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The nasal placode (or olfactory placode[1]) gives rise to the olfactory epithelium of the nose. Two nasal placodes arise as thickened ectoderm from the frontonasal prominence. During the fifth week of development the placodes increase in size. In the sixth week of development the centre of each placode grows inwards to form the two nasal pits. The invaginations will give rise to the olfactory epithelium that lines the nasal cavities.[2]

Nasal placode
Gray46.png
Nasal pit shown as olfactory pit
Details
Gives rise to olfactory epithelium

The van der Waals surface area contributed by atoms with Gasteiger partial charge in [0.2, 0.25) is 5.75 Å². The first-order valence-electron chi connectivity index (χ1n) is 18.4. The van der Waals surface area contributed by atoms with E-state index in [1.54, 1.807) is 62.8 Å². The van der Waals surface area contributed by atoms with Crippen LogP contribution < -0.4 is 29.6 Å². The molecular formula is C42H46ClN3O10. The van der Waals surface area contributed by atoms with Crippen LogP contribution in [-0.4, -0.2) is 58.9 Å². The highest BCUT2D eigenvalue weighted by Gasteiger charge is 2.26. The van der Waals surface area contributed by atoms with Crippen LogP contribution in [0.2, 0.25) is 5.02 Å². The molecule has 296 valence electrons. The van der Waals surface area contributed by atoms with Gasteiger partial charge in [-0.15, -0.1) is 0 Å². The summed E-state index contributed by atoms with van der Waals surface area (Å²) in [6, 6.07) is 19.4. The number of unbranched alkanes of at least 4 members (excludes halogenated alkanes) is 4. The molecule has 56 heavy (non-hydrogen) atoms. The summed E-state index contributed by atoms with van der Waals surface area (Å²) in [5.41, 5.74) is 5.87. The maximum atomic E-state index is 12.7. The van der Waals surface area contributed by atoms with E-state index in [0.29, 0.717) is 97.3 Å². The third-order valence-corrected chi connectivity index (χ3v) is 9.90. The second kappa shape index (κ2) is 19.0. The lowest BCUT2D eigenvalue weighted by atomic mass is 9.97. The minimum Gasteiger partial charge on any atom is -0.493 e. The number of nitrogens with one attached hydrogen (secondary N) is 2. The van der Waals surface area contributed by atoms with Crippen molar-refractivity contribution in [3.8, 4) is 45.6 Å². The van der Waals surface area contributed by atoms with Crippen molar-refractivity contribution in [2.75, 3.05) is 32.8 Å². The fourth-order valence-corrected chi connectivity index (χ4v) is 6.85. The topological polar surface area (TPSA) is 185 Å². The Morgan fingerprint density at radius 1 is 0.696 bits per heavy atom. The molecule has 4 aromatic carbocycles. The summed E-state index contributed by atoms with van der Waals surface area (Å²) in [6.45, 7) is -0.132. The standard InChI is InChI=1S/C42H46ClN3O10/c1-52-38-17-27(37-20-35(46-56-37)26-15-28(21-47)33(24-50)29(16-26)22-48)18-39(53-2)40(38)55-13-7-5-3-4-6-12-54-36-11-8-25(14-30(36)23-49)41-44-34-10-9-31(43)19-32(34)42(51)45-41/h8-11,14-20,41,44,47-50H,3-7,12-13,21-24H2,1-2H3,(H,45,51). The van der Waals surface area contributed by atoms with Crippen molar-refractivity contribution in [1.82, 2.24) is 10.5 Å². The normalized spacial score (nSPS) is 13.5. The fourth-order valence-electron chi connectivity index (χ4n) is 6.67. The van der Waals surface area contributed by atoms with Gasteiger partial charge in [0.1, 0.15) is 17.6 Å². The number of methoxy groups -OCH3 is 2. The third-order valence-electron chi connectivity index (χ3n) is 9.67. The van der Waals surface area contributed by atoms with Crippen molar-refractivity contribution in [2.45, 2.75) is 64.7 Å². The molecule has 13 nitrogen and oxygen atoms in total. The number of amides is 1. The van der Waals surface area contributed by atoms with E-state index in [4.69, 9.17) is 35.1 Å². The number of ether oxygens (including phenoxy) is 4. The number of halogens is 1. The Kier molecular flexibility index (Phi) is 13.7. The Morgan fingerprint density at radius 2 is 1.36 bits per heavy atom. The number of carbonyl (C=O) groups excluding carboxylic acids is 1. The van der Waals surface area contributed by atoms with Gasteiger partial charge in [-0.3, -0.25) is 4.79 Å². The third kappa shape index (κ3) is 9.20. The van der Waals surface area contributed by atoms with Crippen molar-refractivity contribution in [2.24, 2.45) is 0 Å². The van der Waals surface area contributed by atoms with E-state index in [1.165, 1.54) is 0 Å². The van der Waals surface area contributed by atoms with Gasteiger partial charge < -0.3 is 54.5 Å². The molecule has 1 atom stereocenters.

System Olfactory system
Identifiers
Latin placoda nasalis, placoda olfactoria
TE E5.3.0.0.0.0.8
Anatomical terminology

The nasal pits are oval shaped and they leave a raised margin which is divided into a medial nasal prominence and a lateral nasal prominence.[2]

The medial and lateral nasal prominence of each placode gives rise to the nose, the philtrum of the upper lip and the primary palate.[2]

See alsoEdit

ReferencesEdit

This article incorporates text in the public domain from the 20th edition of Gray's Anatomy (1918)

  1. ^ hednk-027—Embryo Images at University of North Carolina
  2. ^ a b c Larsen, William J. (2001). Human embryology (3. ed.). Philadelphia, Pa.: Churchill Livingstone. pp. 353–367. ISBN 0-443-06583-7. 

External linksEdit